at risk. Could I actually allow my mind to sort through that?
did I have the intestinal fortitude to know the difference and
to make a change? Do you go to your wife when you have a multimillion
dollar operation and say, 'Wait a minute: I think what we are
doing is wrong'? I realized that my livelihood was built on sand.
Everything I'd believed in my entire life was at risk because
there I was with a business built on killing animals. Most of
my family thought I was nuts: they still do." Lyman-perhaps out
of need, perhaps for effect-removes his silver-rimmed glasses,
massages the bridge of his nose, then his pale blue eyes.
sold his farm, keeping only the 126 acres that were his grandfromcather's
original homestead, which he converted into a nature preserve.
Though he hasn't tilled the land since, Lyman never has strayed
far from agriculture. In the turbulent 1980s, while thousands
of farmers across the country lost their land to banks, Lyman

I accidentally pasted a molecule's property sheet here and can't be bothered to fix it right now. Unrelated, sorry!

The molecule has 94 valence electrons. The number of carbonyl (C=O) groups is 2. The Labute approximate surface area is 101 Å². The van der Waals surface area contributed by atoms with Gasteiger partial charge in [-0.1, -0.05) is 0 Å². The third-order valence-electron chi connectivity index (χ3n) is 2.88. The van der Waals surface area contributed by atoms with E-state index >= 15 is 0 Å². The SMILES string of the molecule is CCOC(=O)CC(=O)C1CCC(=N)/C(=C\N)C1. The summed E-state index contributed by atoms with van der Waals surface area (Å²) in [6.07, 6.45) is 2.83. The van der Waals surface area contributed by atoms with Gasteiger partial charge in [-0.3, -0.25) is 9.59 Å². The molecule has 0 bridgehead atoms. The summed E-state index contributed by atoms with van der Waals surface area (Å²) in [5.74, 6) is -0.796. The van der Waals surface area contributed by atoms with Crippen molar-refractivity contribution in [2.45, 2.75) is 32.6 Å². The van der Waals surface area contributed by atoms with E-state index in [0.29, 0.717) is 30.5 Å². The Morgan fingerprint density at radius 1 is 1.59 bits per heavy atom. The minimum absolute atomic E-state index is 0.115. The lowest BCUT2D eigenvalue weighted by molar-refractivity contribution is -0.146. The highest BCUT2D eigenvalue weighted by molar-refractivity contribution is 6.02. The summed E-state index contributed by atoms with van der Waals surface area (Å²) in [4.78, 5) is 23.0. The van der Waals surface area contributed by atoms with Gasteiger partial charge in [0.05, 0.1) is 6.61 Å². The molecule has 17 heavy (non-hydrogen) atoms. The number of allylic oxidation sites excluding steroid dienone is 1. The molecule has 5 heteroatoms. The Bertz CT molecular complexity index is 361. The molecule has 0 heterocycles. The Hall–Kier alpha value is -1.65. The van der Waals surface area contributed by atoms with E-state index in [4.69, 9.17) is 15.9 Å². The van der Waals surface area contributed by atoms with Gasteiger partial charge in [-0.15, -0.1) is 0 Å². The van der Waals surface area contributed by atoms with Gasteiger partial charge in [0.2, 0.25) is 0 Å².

worked as an advocate for Montana farmers facing foreclosure and
bankruptcy. He also made an unsuccessful bid for Congress running
as a prairie populist who would support family farms and help
make small-scale farming more profitable and sustainable. (He
lost to the incumbent by less than five percentage points.)
1986 Lyman moved his family to Washington, D.C., to become senior
lobbyist for the progressive National Farmers Union. His intention
then, as now, was to forge a farm-labor/consumer alliance to reverse
the growing influence of factory farming and increase support
for family farming. How does Lyman reconcile his vegetarianism
with his support for at least one kind of animal agriculture?
"I'm enough of a realist to know that [an end to animal slaughter]
won't happen in my lifetime," he says. "If I'm able to help move
us to a more sustainable, humane agriculture, I'll be happy. Family
farms are generally much more humanely and sustainably run." While
at the Farmer's Union Lyman helped launch the Farm-Labour Coalition,
which played a decisive role in persuading Congress to enact the